Safety and tolerability were also evaluated.

Based on the data, Dermira suggests it will likely discontinue the development program for olumacostat glasaretil.


FDA Accepts Ortho Dermatologics’ NDA For Jemdel Plaque Psoriasis Treatment

The FDA has accepted the New Drug Application for Jemdel (halobetasol propionate 0.01%, formerly IDP-122) lotion from Ortho Dermatologics, a division of Valeant Pharmaceuticals International, Inc. If approved, Jemdel will be the first high-potency topical steroid treatment for plaque psoriasis with dosing for as long as eight weeks. In the clinical trials, the most common adverse event was upper respiratory tract infection. The PDUFA action date is Oct. 5, 2018.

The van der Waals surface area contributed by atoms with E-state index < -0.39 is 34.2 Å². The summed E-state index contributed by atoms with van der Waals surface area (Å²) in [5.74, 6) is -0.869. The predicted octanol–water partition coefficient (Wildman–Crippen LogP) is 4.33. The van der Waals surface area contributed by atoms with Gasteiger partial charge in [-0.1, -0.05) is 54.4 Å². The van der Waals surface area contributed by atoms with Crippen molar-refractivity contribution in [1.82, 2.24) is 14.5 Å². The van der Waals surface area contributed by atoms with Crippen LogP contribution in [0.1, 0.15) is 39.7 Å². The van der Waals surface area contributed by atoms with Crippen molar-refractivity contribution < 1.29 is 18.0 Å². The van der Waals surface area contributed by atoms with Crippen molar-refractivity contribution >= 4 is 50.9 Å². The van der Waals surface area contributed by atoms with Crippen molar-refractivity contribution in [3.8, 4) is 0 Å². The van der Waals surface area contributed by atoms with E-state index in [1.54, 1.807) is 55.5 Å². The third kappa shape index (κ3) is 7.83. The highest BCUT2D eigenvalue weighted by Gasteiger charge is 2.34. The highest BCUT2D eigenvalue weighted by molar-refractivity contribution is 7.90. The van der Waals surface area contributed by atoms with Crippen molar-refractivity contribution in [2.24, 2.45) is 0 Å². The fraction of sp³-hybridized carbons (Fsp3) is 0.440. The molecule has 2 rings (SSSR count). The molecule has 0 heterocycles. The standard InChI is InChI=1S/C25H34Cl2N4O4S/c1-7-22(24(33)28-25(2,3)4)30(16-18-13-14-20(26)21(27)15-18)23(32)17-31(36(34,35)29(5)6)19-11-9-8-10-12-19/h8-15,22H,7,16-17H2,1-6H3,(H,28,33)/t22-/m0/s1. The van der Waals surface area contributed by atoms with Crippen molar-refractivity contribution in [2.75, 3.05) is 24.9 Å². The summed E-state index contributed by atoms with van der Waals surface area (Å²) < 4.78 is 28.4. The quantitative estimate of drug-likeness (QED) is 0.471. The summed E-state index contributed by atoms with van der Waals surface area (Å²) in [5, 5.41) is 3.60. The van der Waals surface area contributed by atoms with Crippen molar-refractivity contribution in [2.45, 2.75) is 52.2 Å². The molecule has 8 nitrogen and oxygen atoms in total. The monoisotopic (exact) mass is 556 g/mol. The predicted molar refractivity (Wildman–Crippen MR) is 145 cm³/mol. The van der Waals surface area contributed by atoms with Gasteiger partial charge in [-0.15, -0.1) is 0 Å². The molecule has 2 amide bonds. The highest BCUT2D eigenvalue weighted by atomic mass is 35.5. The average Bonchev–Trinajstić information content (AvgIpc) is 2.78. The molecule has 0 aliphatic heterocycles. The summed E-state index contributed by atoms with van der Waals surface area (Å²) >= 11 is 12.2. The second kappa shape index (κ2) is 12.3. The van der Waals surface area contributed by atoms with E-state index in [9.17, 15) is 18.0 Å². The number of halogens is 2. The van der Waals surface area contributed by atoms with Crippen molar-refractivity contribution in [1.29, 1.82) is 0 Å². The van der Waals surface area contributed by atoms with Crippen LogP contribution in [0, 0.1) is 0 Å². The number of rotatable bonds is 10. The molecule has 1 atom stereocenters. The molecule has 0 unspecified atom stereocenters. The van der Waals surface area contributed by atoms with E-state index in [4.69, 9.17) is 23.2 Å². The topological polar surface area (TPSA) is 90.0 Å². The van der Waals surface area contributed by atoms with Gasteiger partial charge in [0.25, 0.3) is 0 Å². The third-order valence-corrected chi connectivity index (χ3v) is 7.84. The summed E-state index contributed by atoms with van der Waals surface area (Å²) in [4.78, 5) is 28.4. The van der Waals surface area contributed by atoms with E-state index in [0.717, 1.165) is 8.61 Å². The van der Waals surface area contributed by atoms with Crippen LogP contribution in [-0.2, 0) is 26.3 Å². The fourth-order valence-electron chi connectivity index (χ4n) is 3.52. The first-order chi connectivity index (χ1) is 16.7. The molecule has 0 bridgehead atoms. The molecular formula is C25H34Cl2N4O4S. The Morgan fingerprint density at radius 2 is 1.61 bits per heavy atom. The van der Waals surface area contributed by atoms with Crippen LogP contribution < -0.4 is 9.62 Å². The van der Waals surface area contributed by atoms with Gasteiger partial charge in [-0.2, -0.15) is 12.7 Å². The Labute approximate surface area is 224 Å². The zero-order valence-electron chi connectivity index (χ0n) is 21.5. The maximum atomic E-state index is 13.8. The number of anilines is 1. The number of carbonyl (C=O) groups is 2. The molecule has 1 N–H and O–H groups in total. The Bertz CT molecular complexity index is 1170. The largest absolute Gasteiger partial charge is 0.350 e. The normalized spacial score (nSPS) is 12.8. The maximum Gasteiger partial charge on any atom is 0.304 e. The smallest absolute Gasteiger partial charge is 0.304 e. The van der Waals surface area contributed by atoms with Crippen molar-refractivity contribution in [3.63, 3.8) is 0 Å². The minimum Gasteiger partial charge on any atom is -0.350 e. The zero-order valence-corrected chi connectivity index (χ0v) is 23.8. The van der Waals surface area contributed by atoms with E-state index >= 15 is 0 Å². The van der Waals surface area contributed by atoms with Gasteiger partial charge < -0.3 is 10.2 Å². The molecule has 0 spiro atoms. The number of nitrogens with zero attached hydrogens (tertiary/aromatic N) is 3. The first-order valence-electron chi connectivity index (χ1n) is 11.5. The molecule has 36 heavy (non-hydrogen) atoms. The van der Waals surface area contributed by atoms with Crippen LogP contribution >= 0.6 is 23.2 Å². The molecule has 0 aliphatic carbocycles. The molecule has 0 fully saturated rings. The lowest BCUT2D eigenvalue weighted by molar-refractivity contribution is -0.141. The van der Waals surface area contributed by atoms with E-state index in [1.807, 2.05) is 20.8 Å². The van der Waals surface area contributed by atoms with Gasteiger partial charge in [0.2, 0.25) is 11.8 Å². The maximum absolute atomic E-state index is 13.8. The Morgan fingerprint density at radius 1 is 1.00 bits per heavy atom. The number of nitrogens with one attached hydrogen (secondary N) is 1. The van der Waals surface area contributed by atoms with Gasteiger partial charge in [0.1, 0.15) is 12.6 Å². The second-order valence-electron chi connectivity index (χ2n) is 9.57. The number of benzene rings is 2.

“The impact of psoriasis can be devastating for the millions of patients who live with the pain and stigma of this lifelong chronic condition,” says Joseph C. Papa, chairman and CEO, Valeant, in a release. “If approved, we believe Jemdel will be an important option for patients with plaque psoriasis.”


OSCAR Data: Epiduo Forte Helps Prevent, Reduce Acne Scars

Results from Galderma’s Phase 4 OSCAR study presented at the 42nd Hawaii Dermatology Seminar, reveal that Epiduo Forte (adapalene and benzoyl peroxide) Gel, 0.3%/2.5% decreased acne lesions, as measured over a period of 24 weeks, and reduced the risk of atrophic acne scars in patients with moderate to severe acne.

The spilt-face study compared Epiduo Forte to vehicle only in a cohort of patients with at least 25 inflammatory lesions and at least 10 acne scars at baseline, evenly distributed over the face. In addition to investigator and patient assessment, 2D photography was used to assess scars.